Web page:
One of the most prominent representative analyses of differing diets and their impact on disease is the comparison between modern Western diets and rural agrarian diets. Compared to a rural agrarian diet, the microbiome under a Western diet has significantly lower microbial diversity [53]. The modern Western diet appears to increase specific populations of bacteria, which can produce metabolites that form gut microbial exposomes in the host body [54]. The production of N-nitroso compounds and hydrogen sulfide by specific toxigenic bacterial species in nondiverse gut microbiomes exert carcinogenic effects with DNA alkylation and genetic mutations of the gastrointestinal cells [55][56]. Increased rates of CRC development in mice that were fed a Western diet could be attributed to microbial dysbiosis. CRC progression was accelerated after a transplantation of feces from obese to nonobese mice, which could be blocked by continuous treatment with a mix of antibiotics, including ampicillin, vancomycin, neomycin, and metronidazole [57].
In addition to dietary fats and microbial-accessible carbohydrate fibers, the well-demonstrated impact of Western diet on the gut microbiome appears to be also due to a combination of red meat and processed pre-packaged foods. Red meat appears to promote the selective growth of certain bacterial populations through an excessive production of N-nitroso compounds and lipid peroxidation [58]. Ubiquitous in processed foods are emulsifiers that can act like detergents and increase the permeability of the mucosa, increasing bacterial movement across the epithelium and promoting inflammatory bowel disease even at relatively low concentrations [59]. This translocation is counteracted by some soluble plant carbohydrate fibers that inhibit bacterial adhesion and invasion in a dose-dependent manner [60]. The subsequent fermentation of the microbial accessible fiber also produces short-chain fatty acids, which have been demonstrated to regulate intestinal immunity and enhance the CRC treatment response [61]. Although the mechanism causing this phenomenon is largely unclear, it appears to be independent of bacterial growth since the most effective plant fibers seem to selectively enhance the growth of specific bacteria species.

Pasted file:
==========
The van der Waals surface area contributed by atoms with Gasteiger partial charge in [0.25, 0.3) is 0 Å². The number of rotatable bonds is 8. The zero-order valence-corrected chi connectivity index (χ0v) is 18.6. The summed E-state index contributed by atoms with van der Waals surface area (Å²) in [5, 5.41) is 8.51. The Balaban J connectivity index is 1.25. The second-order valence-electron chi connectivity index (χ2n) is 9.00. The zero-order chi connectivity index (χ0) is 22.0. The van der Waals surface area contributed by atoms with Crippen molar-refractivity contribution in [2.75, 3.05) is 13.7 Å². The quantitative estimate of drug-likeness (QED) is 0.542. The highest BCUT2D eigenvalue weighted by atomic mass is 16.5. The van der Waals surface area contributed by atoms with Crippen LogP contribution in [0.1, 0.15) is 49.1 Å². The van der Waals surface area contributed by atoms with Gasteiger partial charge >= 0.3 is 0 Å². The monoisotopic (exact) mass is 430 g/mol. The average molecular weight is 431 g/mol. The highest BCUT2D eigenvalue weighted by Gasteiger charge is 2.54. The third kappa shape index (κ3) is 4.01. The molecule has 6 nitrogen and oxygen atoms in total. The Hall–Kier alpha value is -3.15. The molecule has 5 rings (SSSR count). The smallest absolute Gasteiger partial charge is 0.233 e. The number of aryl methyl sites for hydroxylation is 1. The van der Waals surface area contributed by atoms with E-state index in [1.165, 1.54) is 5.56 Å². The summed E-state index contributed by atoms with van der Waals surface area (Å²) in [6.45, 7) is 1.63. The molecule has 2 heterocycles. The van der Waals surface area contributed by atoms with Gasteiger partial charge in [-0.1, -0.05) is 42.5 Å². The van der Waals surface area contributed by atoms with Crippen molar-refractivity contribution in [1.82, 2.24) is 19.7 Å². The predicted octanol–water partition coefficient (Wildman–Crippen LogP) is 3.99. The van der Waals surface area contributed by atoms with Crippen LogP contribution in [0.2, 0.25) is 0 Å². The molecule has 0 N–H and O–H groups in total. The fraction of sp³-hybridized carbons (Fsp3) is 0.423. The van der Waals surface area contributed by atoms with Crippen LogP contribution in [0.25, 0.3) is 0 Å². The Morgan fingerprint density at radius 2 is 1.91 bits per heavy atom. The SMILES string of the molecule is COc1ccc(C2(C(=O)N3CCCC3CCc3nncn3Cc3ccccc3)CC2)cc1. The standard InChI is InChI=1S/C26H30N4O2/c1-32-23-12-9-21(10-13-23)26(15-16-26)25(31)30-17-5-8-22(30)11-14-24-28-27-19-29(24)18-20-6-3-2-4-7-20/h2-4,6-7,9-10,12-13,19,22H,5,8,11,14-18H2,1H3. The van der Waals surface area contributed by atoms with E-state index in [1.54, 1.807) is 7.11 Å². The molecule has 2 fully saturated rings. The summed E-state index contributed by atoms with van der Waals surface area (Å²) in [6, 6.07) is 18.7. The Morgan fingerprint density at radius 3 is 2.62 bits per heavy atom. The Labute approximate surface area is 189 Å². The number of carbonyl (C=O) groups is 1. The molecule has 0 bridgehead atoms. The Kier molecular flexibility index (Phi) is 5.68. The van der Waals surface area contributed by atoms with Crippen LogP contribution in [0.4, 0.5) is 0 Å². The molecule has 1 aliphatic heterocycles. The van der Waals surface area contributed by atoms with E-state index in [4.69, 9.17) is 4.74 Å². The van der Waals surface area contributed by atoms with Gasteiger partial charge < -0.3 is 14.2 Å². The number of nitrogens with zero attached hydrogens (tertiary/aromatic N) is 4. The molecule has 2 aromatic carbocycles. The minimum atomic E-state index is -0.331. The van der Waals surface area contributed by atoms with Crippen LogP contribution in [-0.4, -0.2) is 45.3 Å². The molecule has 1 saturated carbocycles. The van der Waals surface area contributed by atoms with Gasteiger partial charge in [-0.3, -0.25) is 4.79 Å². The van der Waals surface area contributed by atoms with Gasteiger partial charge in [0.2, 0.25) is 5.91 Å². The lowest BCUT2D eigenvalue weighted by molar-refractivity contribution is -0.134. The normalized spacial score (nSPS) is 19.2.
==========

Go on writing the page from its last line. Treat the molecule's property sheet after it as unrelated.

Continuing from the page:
Normally, gut bacteria metabolize dietary indigestible carbohydrates into short-chain fatty acids, such as butyrate, that can be absorbed into the systemic circulation to regulate immune cells [62], epigenetically decrease the rate of proinflammatory cytokine production [63], downregulate integrin to induce the apoptosis of some CRC cancer lines in vitro [64], and suppress carcinogenesis [65]. This process can be disrupted in the presence of many extrinsic factors, such as microplastics, nitrates, pesticides, and other chemicals, which result in disease. At the population level, countries with looser environmental regulations have seen a disproportionate rise in CRC over the last few decades, particularly in local regions with higher rates of pesticide use and/or air pollution [66][67][68]. Other studies have demonstrated increased serum-level pesticide levels in patients with CRC [69] and increased risk of CRC in populations with high exposure to pesticides [70][71]. Even at maximum residue levels tolerated by the European Commission and United States Department of Agriculture, pesticides have been demonstrated to alter the composition of the gut microbiome in both humans and animals [72]